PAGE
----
Role: Boo Radley
The image that I have chosen is a slight exageration, but it represents the theme and idea that Boo is seen as a monsterous, dangerous creature (a shark), but means well, and is a kind hearted humanbeing (saving the man’s life) through multiple acts throughout the novel. Here are some:
I believe that the readers perception of Boo Radley, as well as his character’s development is largley based on Jem, Scout and Dill’s views of him throughout the story. In the beginning of the book, Boo is described as a monster, who eats raw squirrels and, and who looks through windows in the night. “Boo was about six and a half feet tall.. he dined on raw squirrels and any cats he could catch.. his eyes popped, and he drooled most of the time..”. To the children in the story, Boo was seen as a mystical creature, something unkown and dangerous. This sense of unkowiness drives the children to want to know more of Boo, and through their curiosity, they become obsessed with discovering who he really is, for example. “..As the summer progressed, so did our game. We polished and perfected it, added dialogue and plot until we had manufactured a small play upon which we rang changes every day..”. Showing how, even though Boo’s goal of staying away from his community to not have to endure their harsh jugements, they are still just as present while he is not there.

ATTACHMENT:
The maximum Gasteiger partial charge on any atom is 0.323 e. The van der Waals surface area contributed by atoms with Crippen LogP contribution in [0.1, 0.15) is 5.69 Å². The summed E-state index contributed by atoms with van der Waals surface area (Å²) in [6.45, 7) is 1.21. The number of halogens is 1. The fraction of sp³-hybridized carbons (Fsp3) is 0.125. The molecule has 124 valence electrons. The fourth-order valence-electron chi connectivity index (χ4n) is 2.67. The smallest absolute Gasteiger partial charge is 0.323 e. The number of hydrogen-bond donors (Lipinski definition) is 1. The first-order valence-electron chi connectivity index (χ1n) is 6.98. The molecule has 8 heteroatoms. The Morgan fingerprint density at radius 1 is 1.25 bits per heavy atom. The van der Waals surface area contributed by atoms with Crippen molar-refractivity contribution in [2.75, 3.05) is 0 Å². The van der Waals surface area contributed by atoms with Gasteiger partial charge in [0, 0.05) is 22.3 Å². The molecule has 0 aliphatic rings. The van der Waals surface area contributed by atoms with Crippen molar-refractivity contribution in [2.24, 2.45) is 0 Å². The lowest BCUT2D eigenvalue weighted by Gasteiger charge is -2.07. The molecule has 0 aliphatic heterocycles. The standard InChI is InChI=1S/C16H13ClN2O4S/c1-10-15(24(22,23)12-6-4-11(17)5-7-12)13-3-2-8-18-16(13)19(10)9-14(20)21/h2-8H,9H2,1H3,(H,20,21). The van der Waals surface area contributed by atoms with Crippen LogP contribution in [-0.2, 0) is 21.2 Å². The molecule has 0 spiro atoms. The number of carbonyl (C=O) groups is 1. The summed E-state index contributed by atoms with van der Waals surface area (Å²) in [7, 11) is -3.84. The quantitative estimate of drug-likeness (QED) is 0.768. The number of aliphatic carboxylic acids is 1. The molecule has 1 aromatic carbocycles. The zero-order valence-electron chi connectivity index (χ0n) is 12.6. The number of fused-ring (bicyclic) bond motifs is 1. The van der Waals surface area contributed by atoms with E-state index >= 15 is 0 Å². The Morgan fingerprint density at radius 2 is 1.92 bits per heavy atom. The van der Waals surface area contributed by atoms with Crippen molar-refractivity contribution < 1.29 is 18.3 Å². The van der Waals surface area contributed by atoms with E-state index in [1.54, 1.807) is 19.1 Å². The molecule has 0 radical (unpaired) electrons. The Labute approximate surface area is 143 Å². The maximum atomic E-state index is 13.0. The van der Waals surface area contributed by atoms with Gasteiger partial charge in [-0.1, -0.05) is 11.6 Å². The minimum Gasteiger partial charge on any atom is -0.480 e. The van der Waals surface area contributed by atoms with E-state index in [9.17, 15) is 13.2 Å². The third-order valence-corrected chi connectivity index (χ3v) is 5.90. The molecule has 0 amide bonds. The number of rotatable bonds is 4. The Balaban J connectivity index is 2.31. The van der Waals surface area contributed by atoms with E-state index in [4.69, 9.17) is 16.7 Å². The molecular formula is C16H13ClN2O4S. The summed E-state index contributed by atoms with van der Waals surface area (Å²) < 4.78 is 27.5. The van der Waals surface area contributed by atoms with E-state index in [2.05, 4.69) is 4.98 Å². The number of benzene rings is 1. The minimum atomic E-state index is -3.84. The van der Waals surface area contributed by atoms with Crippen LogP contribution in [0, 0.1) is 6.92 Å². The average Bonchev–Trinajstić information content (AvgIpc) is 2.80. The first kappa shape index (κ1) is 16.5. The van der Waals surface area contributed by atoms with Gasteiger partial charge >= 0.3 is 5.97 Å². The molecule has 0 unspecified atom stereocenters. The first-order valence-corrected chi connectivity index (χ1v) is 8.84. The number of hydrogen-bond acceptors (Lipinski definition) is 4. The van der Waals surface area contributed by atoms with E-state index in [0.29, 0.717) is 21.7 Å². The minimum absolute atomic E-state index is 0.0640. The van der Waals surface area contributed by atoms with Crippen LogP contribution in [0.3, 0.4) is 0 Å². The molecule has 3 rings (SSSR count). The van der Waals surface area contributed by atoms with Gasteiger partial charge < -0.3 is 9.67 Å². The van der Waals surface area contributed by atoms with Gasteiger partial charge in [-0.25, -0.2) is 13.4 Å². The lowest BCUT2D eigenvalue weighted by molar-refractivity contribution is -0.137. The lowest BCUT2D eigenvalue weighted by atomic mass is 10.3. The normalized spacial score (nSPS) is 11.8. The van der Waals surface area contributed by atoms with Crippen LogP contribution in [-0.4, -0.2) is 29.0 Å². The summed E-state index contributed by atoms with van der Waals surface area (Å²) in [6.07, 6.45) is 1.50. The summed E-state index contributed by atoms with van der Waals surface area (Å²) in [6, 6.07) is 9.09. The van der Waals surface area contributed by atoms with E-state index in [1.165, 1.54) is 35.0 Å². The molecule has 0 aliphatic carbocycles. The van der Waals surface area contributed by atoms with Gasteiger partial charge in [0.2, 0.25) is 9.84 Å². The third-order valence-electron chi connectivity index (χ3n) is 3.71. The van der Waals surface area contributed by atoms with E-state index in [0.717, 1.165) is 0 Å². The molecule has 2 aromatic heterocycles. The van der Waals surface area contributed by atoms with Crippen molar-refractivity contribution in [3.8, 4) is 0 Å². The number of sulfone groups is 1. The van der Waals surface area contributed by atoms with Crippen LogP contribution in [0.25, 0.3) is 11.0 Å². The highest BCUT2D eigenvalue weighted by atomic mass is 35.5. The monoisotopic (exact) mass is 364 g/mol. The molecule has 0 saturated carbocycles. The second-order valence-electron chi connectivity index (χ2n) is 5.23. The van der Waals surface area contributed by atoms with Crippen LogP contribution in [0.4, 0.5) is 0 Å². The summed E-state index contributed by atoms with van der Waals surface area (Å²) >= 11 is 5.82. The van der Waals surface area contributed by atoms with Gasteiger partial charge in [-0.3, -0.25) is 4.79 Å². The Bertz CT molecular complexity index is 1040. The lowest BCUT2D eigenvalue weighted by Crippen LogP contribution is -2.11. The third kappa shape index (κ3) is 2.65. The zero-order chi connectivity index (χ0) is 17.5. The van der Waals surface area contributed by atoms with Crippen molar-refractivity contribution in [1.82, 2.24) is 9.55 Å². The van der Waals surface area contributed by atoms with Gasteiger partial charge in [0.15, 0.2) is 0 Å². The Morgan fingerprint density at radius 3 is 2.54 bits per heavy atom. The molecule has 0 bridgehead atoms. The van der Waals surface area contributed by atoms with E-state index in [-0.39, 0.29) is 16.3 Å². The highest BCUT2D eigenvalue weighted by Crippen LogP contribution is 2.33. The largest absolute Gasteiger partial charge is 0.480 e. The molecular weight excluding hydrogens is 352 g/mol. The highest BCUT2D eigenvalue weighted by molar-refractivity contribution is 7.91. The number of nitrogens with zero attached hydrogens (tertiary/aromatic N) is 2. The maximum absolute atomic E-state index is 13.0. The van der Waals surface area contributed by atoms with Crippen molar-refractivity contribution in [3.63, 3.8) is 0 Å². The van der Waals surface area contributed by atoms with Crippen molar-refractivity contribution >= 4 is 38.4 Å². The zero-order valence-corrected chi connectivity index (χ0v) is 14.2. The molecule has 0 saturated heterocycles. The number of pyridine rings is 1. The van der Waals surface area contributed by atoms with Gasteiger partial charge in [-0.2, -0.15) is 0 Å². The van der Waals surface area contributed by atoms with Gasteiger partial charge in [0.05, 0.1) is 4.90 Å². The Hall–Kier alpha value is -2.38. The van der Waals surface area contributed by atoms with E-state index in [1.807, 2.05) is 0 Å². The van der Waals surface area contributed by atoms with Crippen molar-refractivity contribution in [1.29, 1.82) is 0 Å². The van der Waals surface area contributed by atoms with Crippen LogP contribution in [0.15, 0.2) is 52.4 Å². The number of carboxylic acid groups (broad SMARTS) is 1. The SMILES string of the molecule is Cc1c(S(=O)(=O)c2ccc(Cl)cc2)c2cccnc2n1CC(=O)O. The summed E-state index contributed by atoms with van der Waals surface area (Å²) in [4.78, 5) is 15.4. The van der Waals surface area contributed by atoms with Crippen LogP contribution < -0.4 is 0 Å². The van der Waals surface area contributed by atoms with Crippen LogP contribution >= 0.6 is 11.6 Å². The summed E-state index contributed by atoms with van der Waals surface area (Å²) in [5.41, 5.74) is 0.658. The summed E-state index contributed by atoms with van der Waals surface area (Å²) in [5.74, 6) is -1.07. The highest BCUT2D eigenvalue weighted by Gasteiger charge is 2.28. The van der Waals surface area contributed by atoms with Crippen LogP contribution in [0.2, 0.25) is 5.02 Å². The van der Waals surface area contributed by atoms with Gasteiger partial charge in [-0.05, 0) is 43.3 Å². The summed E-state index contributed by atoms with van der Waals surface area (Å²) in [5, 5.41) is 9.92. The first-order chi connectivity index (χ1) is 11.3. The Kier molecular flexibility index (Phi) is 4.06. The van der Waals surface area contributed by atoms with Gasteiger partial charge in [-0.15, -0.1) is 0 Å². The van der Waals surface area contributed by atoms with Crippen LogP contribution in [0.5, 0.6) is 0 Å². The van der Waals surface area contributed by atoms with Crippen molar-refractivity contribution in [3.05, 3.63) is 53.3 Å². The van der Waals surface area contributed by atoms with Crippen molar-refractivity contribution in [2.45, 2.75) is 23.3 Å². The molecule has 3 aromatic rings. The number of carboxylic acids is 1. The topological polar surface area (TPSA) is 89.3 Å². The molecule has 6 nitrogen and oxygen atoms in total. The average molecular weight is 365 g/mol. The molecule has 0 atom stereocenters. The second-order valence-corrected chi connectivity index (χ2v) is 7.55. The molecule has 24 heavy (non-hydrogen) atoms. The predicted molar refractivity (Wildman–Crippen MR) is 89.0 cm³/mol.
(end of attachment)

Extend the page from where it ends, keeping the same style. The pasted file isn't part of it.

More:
The reader’s perception of Boo begins to change, when we discover that Boo has been leaving gifts for the children in the trees. It sheds a new brighter light on who Boo is, but still leaves a curiosity of why he is doing this. When Boo put the blanket around Scout, while she was watching the fire at Mrs. Maudie’s house, this was the beginning of the children gaining a new understanding of Boo, furthing their curiosity, but also shedding a brighter light upon who he really is. When Atticus says, “..Boo Radley. You were so busy looking at the fire you didn’t know when he put the blanket around you..”. This shows the light that is beginning to shine upon Boo’s character, as the audience learns he knows humanity, and cares for others.